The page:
Now in its tenth year, Mini Steam on the Quay has once again provided a highly successful fundraiser, generating a fairground atmosphere for young and old to enjoy. We extend a special thanks to Poole Tourism and the event organisers.

To find out more about Salisbury District Hospital Star Appeal, visit here, and for specific information on Little Lives, visit here. And you keep up with the local goings-on by visiting our Events section.

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Bournemouth Repair Café Fighting Throwaway Culture



Images by Dominic Hughes and supplied by Transition Bournemouth

Ahead of the return of Bournemouth Repair Café on Saturday 20th July, I met project lead, Jennie Allen, to find out more about their mission.

Bournemouth repair café is a cog in an international movement of repair cafes striving to resist throwaway culture. Originating from Amsterdam, repair cafes are free meeting places with a base of skilled volunteers, encouraging members of the public to bring in damaged goods for repair. From electricals and textiles to jewellery and furniture, the repair café has you covered.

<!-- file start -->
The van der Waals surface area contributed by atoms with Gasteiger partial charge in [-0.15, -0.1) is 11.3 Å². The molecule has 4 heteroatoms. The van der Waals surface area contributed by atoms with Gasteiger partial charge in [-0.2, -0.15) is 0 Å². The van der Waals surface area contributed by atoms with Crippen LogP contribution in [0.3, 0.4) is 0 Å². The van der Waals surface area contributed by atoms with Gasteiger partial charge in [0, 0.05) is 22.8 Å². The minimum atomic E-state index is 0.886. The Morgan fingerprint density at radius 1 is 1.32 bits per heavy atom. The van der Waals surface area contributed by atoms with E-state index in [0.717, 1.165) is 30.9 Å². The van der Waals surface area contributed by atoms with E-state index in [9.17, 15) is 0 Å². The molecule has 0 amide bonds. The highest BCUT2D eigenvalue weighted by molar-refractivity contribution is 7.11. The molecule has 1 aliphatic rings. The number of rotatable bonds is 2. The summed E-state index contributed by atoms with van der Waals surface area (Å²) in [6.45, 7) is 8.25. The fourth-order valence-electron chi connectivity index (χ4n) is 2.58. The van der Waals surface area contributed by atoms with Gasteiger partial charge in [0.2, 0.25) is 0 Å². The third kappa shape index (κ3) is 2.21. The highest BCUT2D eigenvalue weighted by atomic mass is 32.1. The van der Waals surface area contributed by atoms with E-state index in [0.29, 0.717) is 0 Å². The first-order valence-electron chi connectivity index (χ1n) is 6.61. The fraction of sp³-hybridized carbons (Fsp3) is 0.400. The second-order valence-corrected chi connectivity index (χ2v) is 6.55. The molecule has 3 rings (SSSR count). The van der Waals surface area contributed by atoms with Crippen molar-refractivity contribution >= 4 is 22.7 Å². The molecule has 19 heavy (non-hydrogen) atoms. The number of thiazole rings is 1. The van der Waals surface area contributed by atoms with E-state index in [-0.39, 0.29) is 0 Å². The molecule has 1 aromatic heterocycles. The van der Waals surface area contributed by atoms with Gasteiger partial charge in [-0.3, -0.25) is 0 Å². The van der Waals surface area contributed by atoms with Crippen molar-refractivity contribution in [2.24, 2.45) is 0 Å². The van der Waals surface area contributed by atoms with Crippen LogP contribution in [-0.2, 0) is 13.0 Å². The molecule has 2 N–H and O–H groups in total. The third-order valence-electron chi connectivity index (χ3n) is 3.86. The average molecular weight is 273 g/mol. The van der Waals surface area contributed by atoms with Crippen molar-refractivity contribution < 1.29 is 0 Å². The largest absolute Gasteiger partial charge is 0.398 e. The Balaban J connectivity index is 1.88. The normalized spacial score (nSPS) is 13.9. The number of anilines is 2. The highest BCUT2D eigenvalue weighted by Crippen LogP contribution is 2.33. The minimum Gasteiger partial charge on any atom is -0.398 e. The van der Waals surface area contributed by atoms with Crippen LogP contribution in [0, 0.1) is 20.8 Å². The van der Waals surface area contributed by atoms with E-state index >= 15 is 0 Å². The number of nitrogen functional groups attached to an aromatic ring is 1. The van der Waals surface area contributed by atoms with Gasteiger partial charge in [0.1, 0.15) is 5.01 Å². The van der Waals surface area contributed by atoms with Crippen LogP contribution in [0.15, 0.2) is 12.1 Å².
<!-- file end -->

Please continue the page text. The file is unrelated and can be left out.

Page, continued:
The Bournemouth repair café is a product of Transition Bournemouth – a local community initiative reducing the impacts of peak oil and climate change. The movement is founded on the belief that working together as communities is where real change takes place, as opposed to individual efforts or waiting for the government to act on issues of concern.


Repairs are often simpler than expected


Project lead Jennie Allen, said:

“The goal is to reduce landfill waste whilst encouraging communities to share at the same time…”

Sharing comes in a variety of forms, including skill sharing, tool sharing and idea sharing. A key objective of the repair café is to pass on knowledge. For instance, those coming in with broken iPhones should leave with the skills to fix them.